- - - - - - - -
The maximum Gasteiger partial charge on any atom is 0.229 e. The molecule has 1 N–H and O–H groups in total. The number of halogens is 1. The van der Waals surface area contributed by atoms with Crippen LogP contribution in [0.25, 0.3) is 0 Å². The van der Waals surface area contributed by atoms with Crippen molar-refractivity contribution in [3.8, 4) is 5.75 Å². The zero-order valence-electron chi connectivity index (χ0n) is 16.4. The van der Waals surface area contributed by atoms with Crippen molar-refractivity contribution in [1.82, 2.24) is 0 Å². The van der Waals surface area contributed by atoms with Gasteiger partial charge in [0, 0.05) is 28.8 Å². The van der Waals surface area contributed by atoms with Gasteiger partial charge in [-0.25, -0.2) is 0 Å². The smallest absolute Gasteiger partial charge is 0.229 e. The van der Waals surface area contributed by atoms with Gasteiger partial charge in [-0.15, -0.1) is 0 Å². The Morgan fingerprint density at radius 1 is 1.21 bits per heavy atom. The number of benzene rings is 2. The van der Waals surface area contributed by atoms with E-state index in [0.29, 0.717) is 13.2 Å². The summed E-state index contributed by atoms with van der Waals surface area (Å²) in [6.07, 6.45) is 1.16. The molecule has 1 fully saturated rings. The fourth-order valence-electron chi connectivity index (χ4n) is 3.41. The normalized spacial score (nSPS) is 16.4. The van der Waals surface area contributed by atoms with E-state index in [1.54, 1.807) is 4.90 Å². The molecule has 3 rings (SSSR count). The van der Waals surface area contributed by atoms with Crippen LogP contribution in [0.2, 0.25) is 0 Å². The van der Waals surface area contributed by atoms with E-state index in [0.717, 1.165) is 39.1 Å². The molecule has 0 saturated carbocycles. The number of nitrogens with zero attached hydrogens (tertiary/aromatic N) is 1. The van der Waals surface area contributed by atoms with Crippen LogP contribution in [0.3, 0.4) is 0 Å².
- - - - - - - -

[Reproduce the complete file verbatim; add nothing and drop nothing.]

The maximum Gasteiger partial charge on any atom is 0.229 e. The molecule has 1 N–H and O–H groups in total. The number of halogens is 1. The van der Waals surface area contributed by atoms with Crippen LogP contribution in [0.25, 0.3) is 0 Å². The van der Waals surface area contributed by atoms with Crippen molar-refractivity contribution in [3.8, 4) is 5.75 Å². The zero-order valence-electron chi connectivity index (χ0n) is 16.4. The van der Waals surface area contributed by atoms with Crippen molar-refractivity contribution in [1.82, 2.24) is 0 Å². The van der Waals surface area contributed by atoms with Gasteiger partial charge in [0, 0.05) is 28.8 Å². The van der Waals surface area contributed by atoms with Gasteiger partial charge in [-0.25, -0.2) is 0 Å². The smallest absolute Gasteiger partial charge is 0.229 e. The van der Waals surface area contributed by atoms with Gasteiger partial charge in [-0.15, -0.1) is 0 Å². The Morgan fingerprint density at radius 1 is 1.21 bits per heavy atom. The number of benzene rings is 2. The van der Waals surface area contributed by atoms with E-state index in [0.29, 0.717) is 13.2 Å². The summed E-state index contributed by atoms with van der Waals surface area (Å²) in [6.07, 6.45) is 1.16. The molecule has 1 fully saturated rings. The fourth-order valence-electron chi connectivity index (χ4n) is 3.41. The normalized spacial score (nSPS) is 16.4. The van der Waals surface area contributed by atoms with E-state index in [1.54, 1.807) is 4.90 Å². The molecule has 3 rings (SSSR count). The van der Waals surface area contributed by atoms with Crippen LogP contribution in [0.2, 0.25) is 0 Å². The van der Waals surface area contributed by atoms with E-state index in [0.717, 1.165) is 39.1 Å². The molecule has 0 saturated carbocycles. The number of nitrogens with zero attached hydrogens (tertiary/aromatic N) is 1. The van der Waals surface area contributed by atoms with Crippen LogP contribution in [0.3, 0.4) is 0 Å².